In our Gospel we have reached the turning point of Jesus' ministry. The disciples have seen him heal all manner of people from lepers to the lame, from the mentally ill to chronically ill, from the deaf to the blind. They have seen him raise the dead. They have seen him feed thousands with almost nothing. They have seen him calm storms and walk on water. They have seen him answer all kinds of religious questions with keen insight and shut up his critics. Now Jesus asks who the people think he is and, more crucially, who the disciples think he is. Peter speaks for them all: “You are the Messiah.”
So far, so good. Jesus has been trying to get them to see that, despite the usual expectations of what that title means. He is not the holy warrior most people want; he is the healer and teacher they need. But that's not all they need nor all that he is.
I imagine Jesus taking a deep breath before launching into the next phase of their training. He tells them that “the Son of Man must undergo great suffering, and be rejected by the elders, chief priests, and the scribes, and be killed, and after three days rise again.” That went over like a lead balloon. Nobody wants to hear that the man they've backed is going to be rejected by the other leaders of the people and get killed to boot. I don't even think they heard the part about him rising again. I think they were so stunned by the first part. It just made no sense.
Peter was never reticent to say what was on his mind. He takes Jesus aside and starts to correct him. And in the heat of the moment, he doesn't realize the absurdity of what he is doing. He just told the man that he was anointed by God. But apparently Peter doesn't think this means that Jesus knows what God anointed him to do. Peter thinks he, not the Messiah, knows what God's will is.
Now we have all worked for people who have made bad decisions. Sometimes we could see that they were wrong from the very beginning. We may even have been brave enough to tell the boss about our misgivings. But the people that lead us are not generally appointed by God. They were hired or elected or promoted by other human beings. And we know that whatever their gifts of intelligence or skill or charisma or problem-solving, they were fallible as well. Nobody bats .1000. Nobody gets everything right. Heck, even Conan Doyle had Sherlock Holmes make a mistake ever so often. Because he was after all a human being, albeit a fictional one.
But that doesn't really apply here. God has sent Jesus with a mission. Given Jesus' consistent demonstrations that God is working in and through him, you would think that Peter would simply assume that Jesus knows what God sent him to do. And given the surprising things Jesus does and says you would think that Peter would have learned to go along with whatever Jesus said. If he said, “I'm going to feed thousands with a couple of fish and five loaves,” he was. If he said, “Water and wind, calm down,” they would. If he said, “This girl is not actually dead,” she wasn't—or soon wouldn't be. Why did Peter think that Jesus was wrong about something as vital as his death?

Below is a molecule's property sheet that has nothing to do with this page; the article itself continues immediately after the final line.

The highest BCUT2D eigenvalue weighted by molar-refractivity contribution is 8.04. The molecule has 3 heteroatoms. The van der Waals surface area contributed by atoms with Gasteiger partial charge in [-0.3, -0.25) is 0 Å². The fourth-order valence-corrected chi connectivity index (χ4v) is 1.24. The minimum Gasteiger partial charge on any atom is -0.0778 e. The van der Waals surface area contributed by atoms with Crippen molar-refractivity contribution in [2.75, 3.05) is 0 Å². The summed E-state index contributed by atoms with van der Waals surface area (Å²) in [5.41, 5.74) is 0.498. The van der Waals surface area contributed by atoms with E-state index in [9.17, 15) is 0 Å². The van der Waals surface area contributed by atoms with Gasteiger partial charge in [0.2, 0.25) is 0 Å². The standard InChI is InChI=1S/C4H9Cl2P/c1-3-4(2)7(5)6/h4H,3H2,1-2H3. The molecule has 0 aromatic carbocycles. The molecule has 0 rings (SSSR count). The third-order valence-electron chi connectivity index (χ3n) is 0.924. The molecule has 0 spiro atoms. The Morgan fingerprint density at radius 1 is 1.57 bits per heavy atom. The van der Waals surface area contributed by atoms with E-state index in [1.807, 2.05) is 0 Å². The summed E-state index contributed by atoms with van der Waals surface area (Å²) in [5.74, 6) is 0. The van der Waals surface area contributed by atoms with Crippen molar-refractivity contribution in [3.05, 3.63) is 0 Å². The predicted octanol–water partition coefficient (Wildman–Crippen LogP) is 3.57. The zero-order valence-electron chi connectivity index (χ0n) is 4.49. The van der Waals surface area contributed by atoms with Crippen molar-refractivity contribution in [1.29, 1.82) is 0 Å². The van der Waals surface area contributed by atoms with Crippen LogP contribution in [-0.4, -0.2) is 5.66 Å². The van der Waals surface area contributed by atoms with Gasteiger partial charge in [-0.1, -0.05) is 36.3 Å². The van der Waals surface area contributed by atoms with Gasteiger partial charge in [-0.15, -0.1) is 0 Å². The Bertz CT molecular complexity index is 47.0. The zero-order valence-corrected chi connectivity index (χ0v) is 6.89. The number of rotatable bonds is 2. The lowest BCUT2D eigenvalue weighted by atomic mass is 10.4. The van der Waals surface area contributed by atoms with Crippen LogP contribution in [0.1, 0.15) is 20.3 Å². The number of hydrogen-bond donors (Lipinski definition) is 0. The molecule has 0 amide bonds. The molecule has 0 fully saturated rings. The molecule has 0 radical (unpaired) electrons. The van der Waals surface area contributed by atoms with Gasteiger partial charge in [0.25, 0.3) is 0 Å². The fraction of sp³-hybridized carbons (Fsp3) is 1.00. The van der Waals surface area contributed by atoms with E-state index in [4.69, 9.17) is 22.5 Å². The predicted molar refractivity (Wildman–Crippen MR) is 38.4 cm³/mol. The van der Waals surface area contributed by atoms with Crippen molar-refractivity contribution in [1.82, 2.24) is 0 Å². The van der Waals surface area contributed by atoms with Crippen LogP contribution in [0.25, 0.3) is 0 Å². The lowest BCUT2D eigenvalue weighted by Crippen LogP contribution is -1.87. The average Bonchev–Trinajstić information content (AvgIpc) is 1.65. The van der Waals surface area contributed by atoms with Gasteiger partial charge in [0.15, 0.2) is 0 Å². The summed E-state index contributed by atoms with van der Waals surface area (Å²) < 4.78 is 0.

It's been my experience that whenever you hear about someone doing something real dumb and you ask yourself, “What were they thinking?” the answer is usually “They weren't.” And I don't think any of the reasons I just enumerated about why the twelve should trust Jesus on this matter went through Peter's mind. He just reacted emotionally and blurted out the first thing that occurred to him. As we all have.
The problem is that the other disciples are overhearing this. Jesus can't have them questioning this. This part of his ministry is crucial. So he says something that stopped Peter and all such talk cold. “Get behind me, Satan! For you are setting your mind not on divine things but on human things.”
Why did Jesus call Peter Satan? The word literally means “adversary” and at this point Peter is opposing Jesus' mission. His death on the cross is not optional and it's not up for a vote. The next month or so is going to be extremely hard and Jesus can't have the twelve second-guessing him the whole time. They need to trust and follow him from this point on more than they ever have before.
Peter is looking at the situation from the human standpoint. Fear for Jesus may have had something to do with it but more importantly, Peter is falling into the very human tendency to see everything as a win or a loss and all people as either winners or losers. Getting killed will not make Jesus a winner—or for that matter, his followers. Nobody wants to be on the losing side. Nobody wants their leader to lose. That's very human.
But there is a deeper way to look at things. Is it winning if you give up what is essential merely to survive? Dr. Semmelweis could have saved himself a lot of grief had he relinquished on the whole handwashing thing in the face of the overwhelming opposition he got from the medical establishment more than a century ago. Yes, more new mothers would have died but he would have saved his career and perhaps even his own life. Lincoln could have similarly saved himself much sorrow and probably his life as well had he just let people keep other people as slaves, as humans had done for millennia. Ditto for Martin Luther King Jr. if he had just let the establishment continue to treat his people as second class citizens. But in each case they thought their cause was more important than living a long and quiet life.